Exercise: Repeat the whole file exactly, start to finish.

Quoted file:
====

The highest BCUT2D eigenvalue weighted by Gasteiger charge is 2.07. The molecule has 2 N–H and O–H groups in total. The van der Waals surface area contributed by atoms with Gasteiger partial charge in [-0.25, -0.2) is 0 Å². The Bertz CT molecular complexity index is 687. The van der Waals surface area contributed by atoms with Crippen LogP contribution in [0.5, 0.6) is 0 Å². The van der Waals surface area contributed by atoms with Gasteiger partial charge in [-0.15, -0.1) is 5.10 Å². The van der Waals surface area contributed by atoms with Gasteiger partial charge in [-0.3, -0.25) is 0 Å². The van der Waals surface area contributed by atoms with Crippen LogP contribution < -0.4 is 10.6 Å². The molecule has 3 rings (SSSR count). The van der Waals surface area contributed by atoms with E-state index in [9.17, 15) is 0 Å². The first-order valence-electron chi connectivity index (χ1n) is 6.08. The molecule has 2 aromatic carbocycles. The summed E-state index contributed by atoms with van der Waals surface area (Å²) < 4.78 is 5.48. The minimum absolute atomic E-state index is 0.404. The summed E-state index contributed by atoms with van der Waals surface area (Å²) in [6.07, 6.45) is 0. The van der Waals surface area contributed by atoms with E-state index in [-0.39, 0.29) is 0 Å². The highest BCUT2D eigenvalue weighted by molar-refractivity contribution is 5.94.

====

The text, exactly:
The highest BCUT2D eigenvalue weighted by Gasteiger charge is 2.07. The molecule has 2 N–H and O–H groups in total. The van der Waals surface area contributed by atoms with Gasteiger partial charge in [-0.25, -0.2) is 0 Å². The Bertz CT molecular complexity index is 687. The van der Waals surface area contributed by atoms with Crippen LogP contribution in [0.5, 0.6) is 0 Å². The van der Waals surface area contributed by atoms with Gasteiger partial charge in [-0.15, -0.1) is 5.10 Å². The van der Waals surface area contributed by atoms with Gasteiger partial charge in [-0.3, -0.25) is 0 Å². The van der Waals surface area contributed by atoms with Crippen LogP contribution < -0.4 is 10.6 Å². The molecule has 3 rings (SSSR count). The van der Waals surface area contributed by atoms with E-state index in [9.17, 15) is 0 Å². The first-order valence-electron chi connectivity index (χ1n) is 6.08. The molecule has 2 aromatic carbocycles. The summed E-state index contributed by atoms with van der Waals surface area (Å²) < 4.78 is 5.48. The minimum absolute atomic E-state index is 0.404. The summed E-state index contributed by atoms with van der Waals surface area (Å²) in [6.07, 6.45) is 0. The van der Waals surface area contributed by atoms with E-state index in [-0.39, 0.29) is 0 Å². The highest BCUT2D eigenvalue weighted by molar-refractivity contribution is 5.94.